And I keep thinking about appropriation as a way of accessing the sentimental.

I read for Spare Room back in July 2006, and as always I was trying to write something new for the reading. But I was emotionally overwrought (oh, you know... boy trouble) and this got completely in the way of writing anything. I had too much to say. I had something to say and said it, and it was not poetry.

I won't publish the poem I ended up writing, as I don't see much of a point in it existing outside the time and place of that reading (which happily wasn't recorded). But think I'm happy with it as a solution, so I want to say a few words about that. But I don't want to do the dickish reductivist Conceptual Poetics 101 move of conflating the idea of the poem with the poem itself. Let's not do that. Reading about the poem is unlike reading the poem, and quite unlike being at my reading of the poem in July 2006. If you weren't there: This will not be the same. But perhaps it's interesting to talk about (which is the other thing they teach you in Conceptual Poetics 101).

I ended up working with "The Windhover", Gerard Manley Hopkins's emotionally charged poem. Both I and the cause of my tsuris were both deeply fond of Hopkins, and we had a "moment" over this poem, which he had memorized, and which I happened to be carrying a copy of -- well, enough about that.

I broke the poem into short fragments, a few words at a time, and rolled them on my tongue, surrounded each fragment with homophonic translations, changing the lines' meaning by placing them in the midst of a rush of other meanings, and repeating as necessary.

Hopkins' consonant-dense, stress-dappled, clumpèd-cluster-cluttering lines encouraged the repetition and sound-based reorganization. And Hopkins' ejaculations -- "O my chevalier!" -- and his overcharged vocabulary -- "ecstacy", "my heart in hiding" -- all... well, it gave me an excuse to write like this:

...the motion set in
motion, meaning
moored in minute
motions, minute
mentions, making
many million
set in motion.
More was said for

keeping off dangerous offers,
keeping off dallying dangers,
keeping off delight. Deep in the
kingdom of daylight’s dauphin,
center of dimly-dealt-with
inner endangered doings,

deeply damped down
deeply damped down
deeply damped down
deeply damped down
deadened dendrons, the
devil starts to
tap a tomtom.
Which, oof, is a bit much, especially on the page (or on the screen). But it was written as a text to be read aloud at a reading, in a particular time and place, for a reader who was in a particular emotional state, for an audience mostly made up of people who knew me (but who mostly didn't know I was in such a state) -- it became, of course, performative, but what isn't these days? And I am told that it was effective and striking, although what exactly was going on was obscured and deeply coded (because the details were probably not interesting and certainly not poetry). (Oh yes -- the obscuring of a romantic situation you didn't want to talk about, that also made Hopkins seem like a good choice...)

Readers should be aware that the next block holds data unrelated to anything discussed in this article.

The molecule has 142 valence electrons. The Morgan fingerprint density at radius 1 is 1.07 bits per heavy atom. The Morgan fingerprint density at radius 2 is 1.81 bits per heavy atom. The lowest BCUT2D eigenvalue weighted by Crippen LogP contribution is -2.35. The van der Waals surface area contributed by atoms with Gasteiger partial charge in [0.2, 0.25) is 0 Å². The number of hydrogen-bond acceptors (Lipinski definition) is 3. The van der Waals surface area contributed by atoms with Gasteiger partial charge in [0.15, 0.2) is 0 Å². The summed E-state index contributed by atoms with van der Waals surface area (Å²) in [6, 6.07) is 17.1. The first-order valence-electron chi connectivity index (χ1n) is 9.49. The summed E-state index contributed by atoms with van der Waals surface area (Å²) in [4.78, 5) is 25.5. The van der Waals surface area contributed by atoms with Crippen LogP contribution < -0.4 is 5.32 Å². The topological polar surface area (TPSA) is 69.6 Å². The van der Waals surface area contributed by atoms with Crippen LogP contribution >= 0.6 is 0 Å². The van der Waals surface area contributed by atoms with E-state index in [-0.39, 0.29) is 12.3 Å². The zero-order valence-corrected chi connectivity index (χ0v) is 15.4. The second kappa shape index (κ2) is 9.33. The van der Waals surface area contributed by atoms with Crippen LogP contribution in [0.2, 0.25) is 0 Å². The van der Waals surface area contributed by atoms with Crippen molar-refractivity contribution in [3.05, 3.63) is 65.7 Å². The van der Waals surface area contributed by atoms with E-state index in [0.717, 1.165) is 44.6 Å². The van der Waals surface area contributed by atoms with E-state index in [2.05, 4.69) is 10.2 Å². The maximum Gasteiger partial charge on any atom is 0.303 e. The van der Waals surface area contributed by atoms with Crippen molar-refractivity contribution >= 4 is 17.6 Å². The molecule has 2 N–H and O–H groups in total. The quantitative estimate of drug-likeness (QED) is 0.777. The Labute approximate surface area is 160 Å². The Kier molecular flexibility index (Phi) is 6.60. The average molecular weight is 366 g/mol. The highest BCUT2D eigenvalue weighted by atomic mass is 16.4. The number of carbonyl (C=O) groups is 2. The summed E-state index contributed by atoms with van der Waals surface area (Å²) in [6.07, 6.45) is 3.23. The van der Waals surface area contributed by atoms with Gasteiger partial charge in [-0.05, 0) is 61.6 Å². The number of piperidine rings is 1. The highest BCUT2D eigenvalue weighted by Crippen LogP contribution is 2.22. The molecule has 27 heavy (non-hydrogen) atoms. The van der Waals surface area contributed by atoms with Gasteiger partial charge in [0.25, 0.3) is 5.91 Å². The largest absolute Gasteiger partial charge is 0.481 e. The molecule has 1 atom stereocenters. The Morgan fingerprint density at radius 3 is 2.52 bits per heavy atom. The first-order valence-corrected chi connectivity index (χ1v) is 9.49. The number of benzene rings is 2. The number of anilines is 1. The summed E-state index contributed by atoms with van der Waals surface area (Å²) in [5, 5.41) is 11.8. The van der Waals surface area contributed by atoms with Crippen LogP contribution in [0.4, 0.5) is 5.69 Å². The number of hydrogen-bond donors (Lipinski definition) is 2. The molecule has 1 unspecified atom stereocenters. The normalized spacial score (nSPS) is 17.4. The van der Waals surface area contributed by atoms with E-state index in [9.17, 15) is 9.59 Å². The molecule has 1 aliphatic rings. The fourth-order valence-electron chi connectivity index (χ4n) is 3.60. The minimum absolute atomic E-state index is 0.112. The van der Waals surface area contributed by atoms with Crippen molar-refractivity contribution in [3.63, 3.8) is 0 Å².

Still, I've already included way too much of the poem here (on the record!), and if I weren't such a packrat I would have deleted the file immediately after the reading.


  1. troylloyd said...

    no -- not too much,
    just the proper amount.


    i really enjoy'd the physicality of this poem, i felt it & it was enhanced by the bio-info preceding it -- when you wrote you were rolling the words around on yr tongue, i visualized you with little fragmentary paper-strips w/ the words writ upon them, either spitting them all out violently to begin the reading or pulling one out at a time -- again, here i am w/ physicality, but dammit, love is often expressed much more palpably thru physical interaction (& sometimes even more profoundly).

    i liked the way it looks on the page, the poem itself is very evocative & by L4 as presented here, i'm hook-line-sinker.

    the "deeply damped down" device works exceedingly well, conjuring in this reader visions of that elusive pipe which is not a pipe -- & to add the devil? it worked for me.

    overall this little excerpt is a tight well-constructed poem & golly, the language just fits so well & rolls rolling right together.

    oh yeah,
    you get bonus points for using the word "tsuris" so well, rarely do i come across the Yiddish stuff.  

  2. Chris said...


    It's entirely possible that I picked the best bit to reproduce here.

    "Tsuris" is one of the great New York words, and one that I have to be reminded doesn't exist everywhere. Another, less Yiddish one, is "bodega". I haven't tested to see if they know what a bodega is here in Toronto. (Though I did just find out what a "joe job" is, but I'm not sure I'll be able to work that into my actual vocabulary, plus it's not as clever a word as, say, "deke".)  


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